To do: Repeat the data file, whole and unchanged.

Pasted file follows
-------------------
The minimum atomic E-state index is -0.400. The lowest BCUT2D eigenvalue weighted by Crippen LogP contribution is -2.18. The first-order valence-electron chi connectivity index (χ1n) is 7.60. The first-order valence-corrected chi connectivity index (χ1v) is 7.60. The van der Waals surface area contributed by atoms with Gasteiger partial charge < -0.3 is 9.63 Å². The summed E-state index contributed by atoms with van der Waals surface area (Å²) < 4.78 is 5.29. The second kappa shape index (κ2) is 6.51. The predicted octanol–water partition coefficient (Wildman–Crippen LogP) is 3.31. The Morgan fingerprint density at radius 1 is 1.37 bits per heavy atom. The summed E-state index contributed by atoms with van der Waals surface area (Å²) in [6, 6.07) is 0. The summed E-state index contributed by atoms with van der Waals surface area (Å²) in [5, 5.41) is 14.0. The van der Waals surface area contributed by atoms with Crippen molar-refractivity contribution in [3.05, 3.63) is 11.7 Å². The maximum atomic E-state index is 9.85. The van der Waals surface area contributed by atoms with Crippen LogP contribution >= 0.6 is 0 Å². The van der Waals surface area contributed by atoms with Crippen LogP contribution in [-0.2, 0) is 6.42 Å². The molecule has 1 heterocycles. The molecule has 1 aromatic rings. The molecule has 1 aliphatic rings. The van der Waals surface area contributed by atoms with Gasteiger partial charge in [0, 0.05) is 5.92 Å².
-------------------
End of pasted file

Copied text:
The minimum atomic E-state index is -0.400. The lowest BCUT2D eigenvalue weighted by Crippen LogP contribution is -2.18. The first-order valence-electron chi connectivity index (χ1n) is 7.60. The first-order valence-corrected chi connectivity index (χ1v) is 7.60. The van der Waals surface area contributed by atoms with Gasteiger partial charge < -0.3 is 9.63 Å². The summed E-state index contributed by atoms with van der Waals surface area (Å²) < 4.78 is 5.29. The second kappa shape index (κ2) is 6.51. The predicted octanol–water partition coefficient (Wildman–Crippen LogP) is 3.31. The Morgan fingerprint density at radius 1 is 1.37 bits per heavy atom. The summed E-state index contributed by atoms with van der Waals surface area (Å²) in [6, 6.07) is 0. The summed E-state index contributed by atoms with van der Waals surface area (Å²) in [5, 5.41) is 14.0. The van der Waals surface area contributed by atoms with Crippen molar-refractivity contribution in [3.05, 3.63) is 11.7 Å². The maximum atomic E-state index is 9.85. The van der Waals surface area contributed by atoms with Crippen LogP contribution >= 0.6 is 0 Å². The van der Waals surface area contributed by atoms with Crippen LogP contribution in [-0.2, 0) is 6.42 Å². The molecule has 1 heterocycles. The molecule has 1 aromatic rings. The molecule has 1 aliphatic rings. The van der Waals surface area contributed by atoms with Gasteiger partial charge in [0, 0.05) is 5.92 Å².